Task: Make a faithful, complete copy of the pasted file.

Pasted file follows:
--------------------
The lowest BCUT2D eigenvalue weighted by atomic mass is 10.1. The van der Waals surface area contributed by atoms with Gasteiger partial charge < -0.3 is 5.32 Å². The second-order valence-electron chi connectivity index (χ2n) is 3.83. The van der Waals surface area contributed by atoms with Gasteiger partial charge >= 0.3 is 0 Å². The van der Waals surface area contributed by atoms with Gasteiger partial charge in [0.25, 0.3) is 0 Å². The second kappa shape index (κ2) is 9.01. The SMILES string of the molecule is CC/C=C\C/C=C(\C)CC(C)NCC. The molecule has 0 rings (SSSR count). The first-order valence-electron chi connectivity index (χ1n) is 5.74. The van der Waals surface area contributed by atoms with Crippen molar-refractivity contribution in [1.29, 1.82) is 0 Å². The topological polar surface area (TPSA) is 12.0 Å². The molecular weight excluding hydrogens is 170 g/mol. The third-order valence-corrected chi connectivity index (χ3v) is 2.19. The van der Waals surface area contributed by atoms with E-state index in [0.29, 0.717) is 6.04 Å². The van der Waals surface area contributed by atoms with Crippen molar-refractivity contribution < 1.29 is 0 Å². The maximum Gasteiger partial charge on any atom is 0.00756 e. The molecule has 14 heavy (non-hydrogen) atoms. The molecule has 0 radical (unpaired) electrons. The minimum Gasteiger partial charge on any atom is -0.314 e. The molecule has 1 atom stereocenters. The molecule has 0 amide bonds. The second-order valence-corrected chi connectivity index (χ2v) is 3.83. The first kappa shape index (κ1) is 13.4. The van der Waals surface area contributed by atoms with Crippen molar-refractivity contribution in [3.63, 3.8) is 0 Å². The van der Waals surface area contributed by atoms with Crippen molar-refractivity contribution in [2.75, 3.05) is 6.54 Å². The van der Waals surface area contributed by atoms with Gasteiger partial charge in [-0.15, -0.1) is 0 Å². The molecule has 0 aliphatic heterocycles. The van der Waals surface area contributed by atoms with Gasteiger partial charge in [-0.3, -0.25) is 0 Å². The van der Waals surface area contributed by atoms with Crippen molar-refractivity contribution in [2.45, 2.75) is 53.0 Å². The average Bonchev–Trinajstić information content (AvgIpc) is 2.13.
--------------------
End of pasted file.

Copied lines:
The lowest BCUT2D eigenvalue weighted by atomic mass is 10.1. The van der Waals surface area contributed by atoms with Gasteiger partial charge < -0.3 is 5.32 Å². The second-order valence-electron chi connectivity index (χ2n) is 3.83. The van der Waals surface area contributed by atoms with Gasteiger partial charge >= 0.3 is 0 Å². The van der Waals surface area contributed by atoms with Gasteiger partial charge in [0.25, 0.3) is 0 Å². The second kappa shape index (κ2) is 9.01. The SMILES string of the molecule is CC/C=C\C/C=C(\C)CC(C)NCC. The molecule has 0 rings (SSSR count). The first-order valence-electron chi connectivity index (χ1n) is 5.74. The van der Waals surface area contributed by atoms with Crippen molar-refractivity contribution in [1.29, 1.82) is 0 Å². The topological polar surface area (TPSA) is 12.0 Å². The molecular weight excluding hydrogens is 170 g/mol. The third-order valence-corrected chi connectivity index (χ3v) is 2.19. The van der Waals surface area contributed by atoms with E-state index in [0.29, 0.717) is 6.04 Å². The van der Waals surface area contributed by atoms with Crippen molar-refractivity contribution < 1.29 is 0 Å². The maximum Gasteiger partial charge on any atom is 0.00756 e. The molecule has 14 heavy (non-hydrogen) atoms. The molecule has 0 radical (unpaired) electrons. The minimum Gasteiger partial charge on any atom is -0.314 e. The molecule has 1 atom stereocenters. The molecule has 0 amide bonds. The second-order valence-corrected chi connectivity index (χ2v) is 3.83. The first kappa shape index (κ1) is 13.4. The van der Waals surface area contributed by atoms with Crippen molar-refractivity contribution in [3.63, 3.8) is 0 Å². The van der Waals surface area contributed by atoms with Crippen molar-refractivity contribution in [2.75, 3.05) is 6.54 Å². The van der Waals surface area contributed by atoms with Gasteiger partial charge in [-0.15, -0.1) is 0 Å². The molecule has 0 aliphatic heterocycles. The van der Waals surface area contributed by atoms with Gasteiger partial charge in [-0.3, -0.25) is 0 Å². The van der Waals surface area contributed by atoms with Crippen molar-refractivity contribution in [2.45, 2.75) is 53.0 Å². The average Bonchev–Trinajstić information content (AvgIpc) is 2.13.